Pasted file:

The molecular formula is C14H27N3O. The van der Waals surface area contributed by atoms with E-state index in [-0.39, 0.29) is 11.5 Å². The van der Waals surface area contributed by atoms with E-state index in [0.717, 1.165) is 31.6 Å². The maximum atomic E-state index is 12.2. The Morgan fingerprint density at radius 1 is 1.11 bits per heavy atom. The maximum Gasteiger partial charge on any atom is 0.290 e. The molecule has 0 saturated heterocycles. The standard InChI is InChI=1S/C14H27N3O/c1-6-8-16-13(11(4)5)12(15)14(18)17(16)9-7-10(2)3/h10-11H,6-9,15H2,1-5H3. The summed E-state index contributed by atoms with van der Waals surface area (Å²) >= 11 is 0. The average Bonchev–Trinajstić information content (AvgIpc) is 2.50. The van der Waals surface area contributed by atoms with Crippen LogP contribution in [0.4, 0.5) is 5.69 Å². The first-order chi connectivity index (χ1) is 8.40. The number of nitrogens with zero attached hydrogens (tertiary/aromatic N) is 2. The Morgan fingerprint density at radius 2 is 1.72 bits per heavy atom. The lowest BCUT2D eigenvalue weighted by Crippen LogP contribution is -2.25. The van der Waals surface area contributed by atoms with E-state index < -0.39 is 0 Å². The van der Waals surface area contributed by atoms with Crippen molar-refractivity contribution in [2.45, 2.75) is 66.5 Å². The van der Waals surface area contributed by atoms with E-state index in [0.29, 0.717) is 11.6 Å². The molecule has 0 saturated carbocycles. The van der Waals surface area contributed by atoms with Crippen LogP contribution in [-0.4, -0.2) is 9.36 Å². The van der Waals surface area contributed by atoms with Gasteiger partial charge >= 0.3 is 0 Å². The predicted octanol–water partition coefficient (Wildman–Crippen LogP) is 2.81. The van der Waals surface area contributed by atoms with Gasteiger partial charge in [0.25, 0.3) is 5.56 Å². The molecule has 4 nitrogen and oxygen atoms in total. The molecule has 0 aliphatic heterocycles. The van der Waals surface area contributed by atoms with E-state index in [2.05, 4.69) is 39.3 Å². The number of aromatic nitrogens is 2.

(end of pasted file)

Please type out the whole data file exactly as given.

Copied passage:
The molecular formula is C14H27N3O. The van der Waals surface area contributed by atoms with E-state index in [-0.39, 0.29) is 11.5 Å². The van der Waals surface area contributed by atoms with E-state index in [0.717, 1.165) is 31.6 Å². The maximum atomic E-state index is 12.2. The Morgan fingerprint density at radius 1 is 1.11 bits per heavy atom. The maximum Gasteiger partial charge on any atom is 0.290 e. The molecule has 0 saturated heterocycles. The standard InChI is InChI=1S/C14H27N3O/c1-6-8-16-13(11(4)5)12(15)14(18)17(16)9-7-10(2)3/h10-11H,6-9,15H2,1-5H3. The summed E-state index contributed by atoms with van der Waals surface area (Å²) >= 11 is 0. The average Bonchev–Trinajstić information content (AvgIpc) is 2.50. The van der Waals surface area contributed by atoms with Crippen LogP contribution in [0.4, 0.5) is 5.69 Å². The first-order chi connectivity index (χ1) is 8.40. The number of nitrogens with zero attached hydrogens (tertiary/aromatic N) is 2. The Morgan fingerprint density at radius 2 is 1.72 bits per heavy atom. The lowest BCUT2D eigenvalue weighted by Crippen LogP contribution is -2.25. The van der Waals surface area contributed by atoms with E-state index < -0.39 is 0 Å². The van der Waals surface area contributed by atoms with Crippen molar-refractivity contribution in [2.45, 2.75) is 66.5 Å². The van der Waals surface area contributed by atoms with E-state index in [0.29, 0.717) is 11.6 Å². The molecule has 0 saturated carbocycles. The van der Waals surface area contributed by atoms with Crippen LogP contribution in [-0.4, -0.2) is 9.36 Å². The van der Waals surface area contributed by atoms with Gasteiger partial charge >= 0.3 is 0 Å². The predicted octanol–water partition coefficient (Wildman–Crippen LogP) is 2.81. The van der Waals surface area contributed by atoms with Gasteiger partial charge in [0.25, 0.3) is 5.56 Å². The molecule has 4 nitrogen and oxygen atoms in total. The molecule has 0 aliphatic heterocycles. The van der Waals surface area contributed by atoms with E-state index in [2.05, 4.69) is 39.3 Å². The number of aromatic nitrogens is 2.